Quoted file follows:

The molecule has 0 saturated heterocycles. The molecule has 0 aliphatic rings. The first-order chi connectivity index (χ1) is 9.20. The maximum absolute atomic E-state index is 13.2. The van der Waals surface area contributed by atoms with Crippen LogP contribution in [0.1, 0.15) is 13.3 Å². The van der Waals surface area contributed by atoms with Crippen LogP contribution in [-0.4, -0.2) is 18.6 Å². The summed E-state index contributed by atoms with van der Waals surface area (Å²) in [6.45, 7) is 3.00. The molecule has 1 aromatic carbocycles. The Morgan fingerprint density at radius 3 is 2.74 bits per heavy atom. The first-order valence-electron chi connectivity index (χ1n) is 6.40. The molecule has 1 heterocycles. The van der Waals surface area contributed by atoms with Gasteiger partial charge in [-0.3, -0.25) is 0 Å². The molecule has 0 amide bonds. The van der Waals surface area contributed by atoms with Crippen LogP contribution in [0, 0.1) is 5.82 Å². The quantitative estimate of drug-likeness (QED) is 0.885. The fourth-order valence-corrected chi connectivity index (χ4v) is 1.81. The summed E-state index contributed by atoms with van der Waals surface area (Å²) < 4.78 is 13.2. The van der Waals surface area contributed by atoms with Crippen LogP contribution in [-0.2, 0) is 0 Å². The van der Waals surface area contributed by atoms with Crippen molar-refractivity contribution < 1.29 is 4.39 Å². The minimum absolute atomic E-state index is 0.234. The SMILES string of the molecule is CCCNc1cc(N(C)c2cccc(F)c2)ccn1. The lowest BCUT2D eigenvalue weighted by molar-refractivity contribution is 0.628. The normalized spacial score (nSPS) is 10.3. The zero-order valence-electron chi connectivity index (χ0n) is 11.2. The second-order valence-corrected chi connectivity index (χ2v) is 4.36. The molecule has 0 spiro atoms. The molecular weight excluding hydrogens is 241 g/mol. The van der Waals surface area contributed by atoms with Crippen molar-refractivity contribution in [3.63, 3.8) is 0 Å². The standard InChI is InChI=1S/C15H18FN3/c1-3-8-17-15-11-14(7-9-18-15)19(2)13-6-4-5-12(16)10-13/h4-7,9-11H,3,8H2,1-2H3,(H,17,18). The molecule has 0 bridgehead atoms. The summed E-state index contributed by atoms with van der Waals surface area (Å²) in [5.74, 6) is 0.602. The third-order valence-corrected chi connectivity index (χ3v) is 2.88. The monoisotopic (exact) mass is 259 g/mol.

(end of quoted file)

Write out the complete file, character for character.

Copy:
The molecule has 0 saturated heterocycles. The molecule has 0 aliphatic rings. The first-order chi connectivity index (χ1) is 9.20. The maximum absolute atomic E-state index is 13.2. The van der Waals surface area contributed by atoms with Crippen LogP contribution in [0.1, 0.15) is 13.3 Å². The van der Waals surface area contributed by atoms with Crippen LogP contribution in [-0.4, -0.2) is 18.6 Å². The summed E-state index contributed by atoms with van der Waals surface area (Å²) in [6.45, 7) is 3.00. The molecule has 1 aromatic carbocycles. The Morgan fingerprint density at radius 3 is 2.74 bits per heavy atom. The first-order valence-electron chi connectivity index (χ1n) is 6.40. The molecule has 1 heterocycles. The van der Waals surface area contributed by atoms with Gasteiger partial charge in [-0.3, -0.25) is 0 Å². The molecule has 0 amide bonds. The van der Waals surface area contributed by atoms with Crippen LogP contribution in [0, 0.1) is 5.82 Å². The quantitative estimate of drug-likeness (QED) is 0.885. The fourth-order valence-corrected chi connectivity index (χ4v) is 1.81. The summed E-state index contributed by atoms with van der Waals surface area (Å²) < 4.78 is 13.2. The van der Waals surface area contributed by atoms with Crippen LogP contribution in [-0.2, 0) is 0 Å². The van der Waals surface area contributed by atoms with Crippen molar-refractivity contribution < 1.29 is 4.39 Å². The minimum absolute atomic E-state index is 0.234. The SMILES string of the molecule is CCCNc1cc(N(C)c2cccc(F)c2)ccn1. The lowest BCUT2D eigenvalue weighted by molar-refractivity contribution is 0.628. The normalized spacial score (nSPS) is 10.3. The zero-order valence-electron chi connectivity index (χ0n) is 11.2. The second-order valence-corrected chi connectivity index (χ2v) is 4.36. The molecule has 0 spiro atoms. The molecular weight excluding hydrogens is 241 g/mol. The van der Waals surface area contributed by atoms with Crippen molar-refractivity contribution in [3.63, 3.8) is 0 Å². The standard InChI is InChI=1S/C15H18FN3/c1-3-8-17-15-11-14(7-9-18-15)19(2)13-6-4-5-12(16)10-13/h4-7,9-11H,3,8H2,1-2H3,(H,17,18). The molecule has 0 bridgehead atoms. The summed E-state index contributed by atoms with van der Waals surface area (Å²) in [5.74, 6) is 0.602. The third-order valence-corrected chi connectivity index (χ3v) is 2.88. The monoisotopic (exact) mass is 259 g/mol.